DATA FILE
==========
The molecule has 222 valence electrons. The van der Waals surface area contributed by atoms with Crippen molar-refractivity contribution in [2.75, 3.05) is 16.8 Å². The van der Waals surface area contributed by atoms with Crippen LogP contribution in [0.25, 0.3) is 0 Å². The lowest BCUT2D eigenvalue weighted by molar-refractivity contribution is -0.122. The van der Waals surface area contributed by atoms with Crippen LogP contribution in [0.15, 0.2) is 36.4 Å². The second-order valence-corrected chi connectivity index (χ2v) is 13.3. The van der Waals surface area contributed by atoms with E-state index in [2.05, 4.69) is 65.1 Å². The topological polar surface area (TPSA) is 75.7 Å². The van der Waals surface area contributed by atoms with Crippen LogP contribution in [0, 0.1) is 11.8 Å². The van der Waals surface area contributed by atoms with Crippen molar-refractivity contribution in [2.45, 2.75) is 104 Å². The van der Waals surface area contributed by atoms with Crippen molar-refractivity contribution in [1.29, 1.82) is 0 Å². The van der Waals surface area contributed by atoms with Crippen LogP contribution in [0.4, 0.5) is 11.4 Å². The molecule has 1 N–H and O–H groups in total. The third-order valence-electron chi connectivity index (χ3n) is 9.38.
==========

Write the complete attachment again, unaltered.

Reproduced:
The molecule has 222 valence electrons. The van der Waals surface area contributed by atoms with Crippen molar-refractivity contribution in [2.75, 3.05) is 16.8 Å². The van der Waals surface area contributed by atoms with Crippen LogP contribution in [0.25, 0.3) is 0 Å². The lowest BCUT2D eigenvalue weighted by molar-refractivity contribution is -0.122. The van der Waals surface area contributed by atoms with Crippen LogP contribution in [0.15, 0.2) is 36.4 Å². The second-order valence-corrected chi connectivity index (χ2v) is 13.3. The van der Waals surface area contributed by atoms with E-state index in [2.05, 4.69) is 65.1 Å². The topological polar surface area (TPSA) is 75.7 Å². The van der Waals surface area contributed by atoms with Crippen LogP contribution in [0, 0.1) is 11.8 Å². The van der Waals surface area contributed by atoms with Crippen molar-refractivity contribution in [2.45, 2.75) is 104 Å². The van der Waals surface area contributed by atoms with Crippen molar-refractivity contribution in [1.29, 1.82) is 0 Å². The van der Waals surface area contributed by atoms with Crippen LogP contribution in [0.4, 0.5) is 11.4 Å². The molecule has 1 N–H and O–H groups in total. The third-order valence-electron chi connectivity index (χ3n) is 9.38.